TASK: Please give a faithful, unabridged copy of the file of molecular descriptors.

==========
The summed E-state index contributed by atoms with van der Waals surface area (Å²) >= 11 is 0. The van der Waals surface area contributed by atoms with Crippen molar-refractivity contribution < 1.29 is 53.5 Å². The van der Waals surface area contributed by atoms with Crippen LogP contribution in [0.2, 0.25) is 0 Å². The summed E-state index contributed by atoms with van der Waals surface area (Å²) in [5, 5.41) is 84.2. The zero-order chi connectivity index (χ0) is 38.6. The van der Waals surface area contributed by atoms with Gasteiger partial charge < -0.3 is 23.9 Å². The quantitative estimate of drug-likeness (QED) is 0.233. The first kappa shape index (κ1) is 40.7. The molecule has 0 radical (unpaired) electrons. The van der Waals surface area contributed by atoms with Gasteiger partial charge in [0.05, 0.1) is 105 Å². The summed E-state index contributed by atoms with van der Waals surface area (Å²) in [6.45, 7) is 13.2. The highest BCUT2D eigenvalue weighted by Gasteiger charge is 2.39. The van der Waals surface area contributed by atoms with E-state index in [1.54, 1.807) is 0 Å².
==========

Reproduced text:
The summed E-state index contributed by atoms with van der Waals surface area (Å²) >= 11 is 0. The van der Waals surface area contributed by atoms with Crippen molar-refractivity contribution < 1.29 is 53.5 Å². The van der Waals surface area contributed by atoms with Crippen LogP contribution in [0.2, 0.25) is 0 Å². The summed E-state index contributed by atoms with van der Waals surface area (Å²) in [5, 5.41) is 84.2. The zero-order chi connectivity index (χ0) is 38.6. The van der Waals surface area contributed by atoms with Gasteiger partial charge < -0.3 is 23.9 Å². The quantitative estimate of drug-likeness (QED) is 0.233. The first kappa shape index (κ1) is 40.7. The molecule has 0 radical (unpaired) electrons. The van der Waals surface area contributed by atoms with Gasteiger partial charge in [0.05, 0.1) is 105 Å². The summed E-state index contributed by atoms with van der Waals surface area (Å²) in [6.45, 7) is 13.2. The highest BCUT2D eigenvalue weighted by Gasteiger charge is 2.39. The van der Waals surface area contributed by atoms with E-state index in [1.54, 1.807) is 0 Å².